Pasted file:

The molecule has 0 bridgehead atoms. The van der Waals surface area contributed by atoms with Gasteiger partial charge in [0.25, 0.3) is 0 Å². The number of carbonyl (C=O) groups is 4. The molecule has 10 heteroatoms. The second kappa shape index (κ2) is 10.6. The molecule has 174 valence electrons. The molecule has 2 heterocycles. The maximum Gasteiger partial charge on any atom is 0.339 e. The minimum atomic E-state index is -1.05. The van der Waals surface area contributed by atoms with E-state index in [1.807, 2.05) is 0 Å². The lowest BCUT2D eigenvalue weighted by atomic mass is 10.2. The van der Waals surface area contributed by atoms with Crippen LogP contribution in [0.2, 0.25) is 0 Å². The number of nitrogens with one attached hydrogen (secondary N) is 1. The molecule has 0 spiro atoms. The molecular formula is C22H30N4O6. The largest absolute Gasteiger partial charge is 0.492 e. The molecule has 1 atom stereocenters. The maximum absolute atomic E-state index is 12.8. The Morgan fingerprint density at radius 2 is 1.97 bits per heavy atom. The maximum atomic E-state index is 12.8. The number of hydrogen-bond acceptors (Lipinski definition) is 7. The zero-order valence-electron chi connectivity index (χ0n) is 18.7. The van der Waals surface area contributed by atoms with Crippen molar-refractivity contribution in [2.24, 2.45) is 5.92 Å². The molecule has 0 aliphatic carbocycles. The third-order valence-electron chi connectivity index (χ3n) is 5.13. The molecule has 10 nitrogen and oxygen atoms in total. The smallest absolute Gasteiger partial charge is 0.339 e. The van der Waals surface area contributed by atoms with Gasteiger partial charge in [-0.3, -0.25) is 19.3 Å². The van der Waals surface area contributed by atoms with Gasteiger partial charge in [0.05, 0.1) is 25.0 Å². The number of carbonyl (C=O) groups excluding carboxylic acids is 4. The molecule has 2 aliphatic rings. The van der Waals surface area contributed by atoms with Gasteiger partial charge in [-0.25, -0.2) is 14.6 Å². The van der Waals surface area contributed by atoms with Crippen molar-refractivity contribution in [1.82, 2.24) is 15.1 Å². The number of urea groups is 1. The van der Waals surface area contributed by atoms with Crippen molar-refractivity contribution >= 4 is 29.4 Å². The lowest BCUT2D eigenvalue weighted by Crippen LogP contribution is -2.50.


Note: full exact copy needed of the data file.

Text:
The molecule has 0 bridgehead atoms. The van der Waals surface area contributed by atoms with Gasteiger partial charge in [0.25, 0.3) is 0 Å². The number of carbonyl (C=O) groups is 4. The molecule has 10 heteroatoms. The second kappa shape index (κ2) is 10.6. The molecule has 174 valence electrons. The molecule has 2 heterocycles. The maximum Gasteiger partial charge on any atom is 0.339 e. The minimum atomic E-state index is -1.05. The van der Waals surface area contributed by atoms with E-state index in [1.807, 2.05) is 0 Å². The lowest BCUT2D eigenvalue weighted by atomic mass is 10.2. The van der Waals surface area contributed by atoms with Crippen LogP contribution in [0.2, 0.25) is 0 Å². The number of nitrogens with one attached hydrogen (secondary N) is 1. The molecule has 0 spiro atoms. The molecular formula is C22H30N4O6. The largest absolute Gasteiger partial charge is 0.492 e. The molecule has 1 atom stereocenters. The maximum absolute atomic E-state index is 12.8. The Morgan fingerprint density at radius 2 is 1.97 bits per heavy atom. The maximum atomic E-state index is 12.8. The number of hydrogen-bond acceptors (Lipinski definition) is 7. The zero-order valence-electron chi connectivity index (χ0n) is 18.7. The van der Waals surface area contributed by atoms with Crippen molar-refractivity contribution in [2.24, 2.45) is 5.92 Å². The molecule has 0 aliphatic carbocycles. The third-order valence-electron chi connectivity index (χ3n) is 5.13. The molecule has 10 nitrogen and oxygen atoms in total. The smallest absolute Gasteiger partial charge is 0.339 e. The van der Waals surface area contributed by atoms with Gasteiger partial charge in [-0.3, -0.25) is 19.3 Å². The van der Waals surface area contributed by atoms with Gasteiger partial charge in [0.05, 0.1) is 25.0 Å². The number of carbonyl (C=O) groups excluding carboxylic acids is 4. The molecule has 2 aliphatic rings. The van der Waals surface area contributed by atoms with Gasteiger partial charge in [-0.25, -0.2) is 14.6 Å². The van der Waals surface area contributed by atoms with Crippen molar-refractivity contribution in [1.82, 2.24) is 15.1 Å². The number of urea groups is 1. The van der Waals surface area contributed by atoms with Crippen molar-refractivity contribution >= 4 is 29.4 Å². The lowest BCUT2D eigenvalue weighted by Crippen LogP contribution is -2.50.